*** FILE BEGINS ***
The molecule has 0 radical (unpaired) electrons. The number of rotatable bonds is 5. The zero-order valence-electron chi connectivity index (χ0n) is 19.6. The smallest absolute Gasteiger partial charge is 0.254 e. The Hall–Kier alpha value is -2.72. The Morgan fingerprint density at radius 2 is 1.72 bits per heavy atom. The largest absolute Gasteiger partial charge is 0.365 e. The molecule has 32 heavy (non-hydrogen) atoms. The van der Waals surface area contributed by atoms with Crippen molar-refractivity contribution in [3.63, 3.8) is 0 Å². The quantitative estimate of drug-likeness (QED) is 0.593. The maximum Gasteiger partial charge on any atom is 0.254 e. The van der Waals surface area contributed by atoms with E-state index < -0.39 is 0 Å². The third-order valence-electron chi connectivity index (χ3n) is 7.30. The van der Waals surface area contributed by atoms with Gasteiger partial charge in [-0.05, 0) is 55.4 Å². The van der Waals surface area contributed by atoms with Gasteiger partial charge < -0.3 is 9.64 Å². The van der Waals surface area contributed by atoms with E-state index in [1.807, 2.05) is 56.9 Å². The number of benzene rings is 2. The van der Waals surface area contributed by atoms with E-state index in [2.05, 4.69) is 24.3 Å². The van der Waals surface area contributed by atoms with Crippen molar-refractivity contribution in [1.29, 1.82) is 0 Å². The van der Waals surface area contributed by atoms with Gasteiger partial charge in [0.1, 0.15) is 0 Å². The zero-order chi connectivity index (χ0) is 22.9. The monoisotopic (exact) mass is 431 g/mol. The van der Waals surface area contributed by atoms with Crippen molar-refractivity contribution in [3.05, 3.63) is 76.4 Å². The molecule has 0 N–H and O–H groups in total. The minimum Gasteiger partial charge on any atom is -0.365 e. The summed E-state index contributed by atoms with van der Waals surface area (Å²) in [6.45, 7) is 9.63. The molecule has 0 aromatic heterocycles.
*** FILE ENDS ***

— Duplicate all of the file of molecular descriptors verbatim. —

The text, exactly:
The molecule has 0 radical (unpaired) electrons. The number of rotatable bonds is 5. The zero-order valence-electron chi connectivity index (χ0n) is 19.6. The smallest absolute Gasteiger partial charge is 0.254 e. The Hall–Kier alpha value is -2.72. The Morgan fingerprint density at radius 2 is 1.72 bits per heavy atom. The largest absolute Gasteiger partial charge is 0.365 e. The molecule has 32 heavy (non-hydrogen) atoms. The van der Waals surface area contributed by atoms with Crippen molar-refractivity contribution in [3.63, 3.8) is 0 Å². The quantitative estimate of drug-likeness (QED) is 0.593. The maximum Gasteiger partial charge on any atom is 0.254 e. The van der Waals surface area contributed by atoms with E-state index < -0.39 is 0 Å². The third-order valence-electron chi connectivity index (χ3n) is 7.30. The van der Waals surface area contributed by atoms with Gasteiger partial charge in [-0.05, 0) is 55.4 Å². The van der Waals surface area contributed by atoms with Gasteiger partial charge < -0.3 is 9.64 Å². The van der Waals surface area contributed by atoms with E-state index in [1.807, 2.05) is 56.9 Å². The number of benzene rings is 2. The van der Waals surface area contributed by atoms with E-state index in [2.05, 4.69) is 24.3 Å². The van der Waals surface area contributed by atoms with Crippen molar-refractivity contribution in [1.29, 1.82) is 0 Å². The van der Waals surface area contributed by atoms with Gasteiger partial charge in [0.1, 0.15) is 0 Å². The zero-order chi connectivity index (χ0) is 22.9. The monoisotopic (exact) mass is 431 g/mol. The van der Waals surface area contributed by atoms with Crippen molar-refractivity contribution in [3.05, 3.63) is 76.4 Å². The molecule has 0 N–H and O–H groups in total. The minimum Gasteiger partial charge on any atom is -0.365 e. The summed E-state index contributed by atoms with van der Waals surface area (Å²) in [6.45, 7) is 9.63. The molecule has 0 aromatic heterocycles.